This is why I have always been such a big advocate of betting big against bad players at the micros. Yes it is going to lose you a big pot on occasion but it will win you a big pot on so many other occasions.

If they are calling wrong, without the right odds, this will catch up to them in the end. Winning poker is a process. If you keep the math on your side, you will win in the long run.

Make sure you understand the basics of hand odds, pot odds and implied odds and then you can always bet an amount that keeps you on the right side of the math.


3. Don't Make it Personal


One of the biggest things that I had to learn early on in my poker career was not to make it personal. Don't get focused on Donk X that just bad beat you twice in a row.

It is better to think of all the donks as one big universe of donkdom instead. Collectively they are all geniuses at chasing their draws without the right odds and getting their money in bad.

Always remember that your battle is with the entire universe of donkdom, not some individual donk that has been getting lucky against you lately.

Think about how a place like Las Vegas works. Something crazy like 40 million tourists go visit there every single year. Many of them win. Some of them even win big! But more of them go home losers.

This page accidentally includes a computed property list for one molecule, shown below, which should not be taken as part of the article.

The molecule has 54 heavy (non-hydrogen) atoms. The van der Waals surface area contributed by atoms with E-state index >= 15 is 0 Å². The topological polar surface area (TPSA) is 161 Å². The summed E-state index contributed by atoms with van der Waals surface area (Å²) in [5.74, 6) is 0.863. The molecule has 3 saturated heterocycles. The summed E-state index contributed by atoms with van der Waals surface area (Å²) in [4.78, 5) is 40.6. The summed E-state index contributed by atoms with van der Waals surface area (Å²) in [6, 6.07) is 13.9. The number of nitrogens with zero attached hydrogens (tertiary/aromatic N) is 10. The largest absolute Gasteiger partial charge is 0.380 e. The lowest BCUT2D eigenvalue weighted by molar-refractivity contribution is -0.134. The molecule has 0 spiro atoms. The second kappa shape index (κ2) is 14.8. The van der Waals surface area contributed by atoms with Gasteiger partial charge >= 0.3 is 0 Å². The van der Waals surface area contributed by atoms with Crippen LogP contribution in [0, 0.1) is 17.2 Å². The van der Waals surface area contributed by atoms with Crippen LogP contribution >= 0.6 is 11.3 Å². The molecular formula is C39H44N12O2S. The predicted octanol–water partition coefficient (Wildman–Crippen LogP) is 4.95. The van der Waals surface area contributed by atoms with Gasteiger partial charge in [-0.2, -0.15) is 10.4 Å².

This is because the casinos know that the math is ultimately on their side. So do you think they cry about Donk X who got lucky all night on the roulette wheel and took them for a small fortune?

No of course not.

As long as people keep voluntarily putting their money on the line in a -EV game like roulette (millions every year), they will always win in the end.

Don't make it personal. Don't focus on the specific bad player who has been getting lucky against you.


4. Imagine Being Them


When somebody makes a terrible play and gets lucky against you, it is very likely that they do this all the time. Just imagine how terrible their results are.

Back in the days of good old pokertableratings.com after somebody gave me a terrible beat I would often search them right away. Once I saw their catastrophe of a graph this would help me a lot with point #1 above, just laughing it off.

Trust me, these bad players are getting absolutely owned in the long run. Their graph goes straight down at a 45 degree angle in the wrong direction. They are deposit machines. They bankroll the entire industry.


This is how the poker economy works: 

You have a small amount of people winning big and removing large amounts of money on a regular basis. Then you have a huge amount of people who are situated somewhere around breakeven. They don't take much out but they don't put much in either.

So after the online poker room or casino takes it's cut where does the profit for the good players come from then? Yup, you guessed it. It comes from that fish who just called you the whole way with his 74 offsuit and hit two pair on the river.